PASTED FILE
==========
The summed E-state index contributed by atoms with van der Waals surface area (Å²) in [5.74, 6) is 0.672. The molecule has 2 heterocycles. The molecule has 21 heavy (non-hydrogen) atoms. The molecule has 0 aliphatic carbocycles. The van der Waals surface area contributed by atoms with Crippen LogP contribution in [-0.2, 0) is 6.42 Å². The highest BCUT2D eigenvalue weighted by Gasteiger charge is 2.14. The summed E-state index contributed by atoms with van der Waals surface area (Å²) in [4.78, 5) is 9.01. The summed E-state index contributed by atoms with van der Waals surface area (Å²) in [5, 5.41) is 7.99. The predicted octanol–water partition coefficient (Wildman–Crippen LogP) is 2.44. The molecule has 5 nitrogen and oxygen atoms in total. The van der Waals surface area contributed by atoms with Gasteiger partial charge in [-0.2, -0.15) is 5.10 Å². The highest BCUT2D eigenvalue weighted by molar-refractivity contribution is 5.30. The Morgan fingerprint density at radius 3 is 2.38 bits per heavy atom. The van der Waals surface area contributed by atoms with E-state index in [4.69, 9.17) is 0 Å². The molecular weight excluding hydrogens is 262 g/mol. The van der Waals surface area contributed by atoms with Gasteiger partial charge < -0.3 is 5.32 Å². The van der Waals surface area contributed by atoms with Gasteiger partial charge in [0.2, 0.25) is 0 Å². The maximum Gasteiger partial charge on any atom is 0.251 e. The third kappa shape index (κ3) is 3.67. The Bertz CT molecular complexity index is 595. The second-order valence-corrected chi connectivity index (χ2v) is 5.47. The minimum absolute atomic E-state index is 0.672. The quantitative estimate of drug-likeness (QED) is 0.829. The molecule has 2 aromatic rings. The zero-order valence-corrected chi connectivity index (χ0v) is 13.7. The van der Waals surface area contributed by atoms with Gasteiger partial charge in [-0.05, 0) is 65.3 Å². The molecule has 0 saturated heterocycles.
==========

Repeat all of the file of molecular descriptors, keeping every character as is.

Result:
The summed E-state index contributed by atoms with van der Waals surface area (Å²) in [5.74, 6) is 0.672. The molecule has 2 heterocycles. The molecule has 21 heavy (non-hydrogen) atoms. The molecule has 0 aliphatic carbocycles. The van der Waals surface area contributed by atoms with Crippen LogP contribution in [-0.2, 0) is 6.42 Å². The highest BCUT2D eigenvalue weighted by Gasteiger charge is 2.14. The summed E-state index contributed by atoms with van der Waals surface area (Å²) in [4.78, 5) is 9.01. The summed E-state index contributed by atoms with van der Waals surface area (Å²) in [5, 5.41) is 7.99. The predicted octanol–water partition coefficient (Wildman–Crippen LogP) is 2.44. The molecule has 5 nitrogen and oxygen atoms in total. The van der Waals surface area contributed by atoms with Gasteiger partial charge in [-0.2, -0.15) is 5.10 Å². The highest BCUT2D eigenvalue weighted by molar-refractivity contribution is 5.30. The Morgan fingerprint density at radius 3 is 2.38 bits per heavy atom. The van der Waals surface area contributed by atoms with E-state index in [4.69, 9.17) is 0 Å². The molecular weight excluding hydrogens is 262 g/mol. The van der Waals surface area contributed by atoms with Gasteiger partial charge < -0.3 is 5.32 Å². The van der Waals surface area contributed by atoms with Gasteiger partial charge in [0.2, 0.25) is 0 Å². The maximum Gasteiger partial charge on any atom is 0.251 e. The third kappa shape index (κ3) is 3.67. The Bertz CT molecular complexity index is 595. The second-order valence-corrected chi connectivity index (χ2v) is 5.47. The minimum absolute atomic E-state index is 0.672. The quantitative estimate of drug-likeness (QED) is 0.829. The molecule has 2 aromatic rings. The zero-order valence-corrected chi connectivity index (χ0v) is 13.7. The van der Waals surface area contributed by atoms with Gasteiger partial charge in [-0.05, 0) is 65.3 Å². The molecule has 0 saturated heterocycles.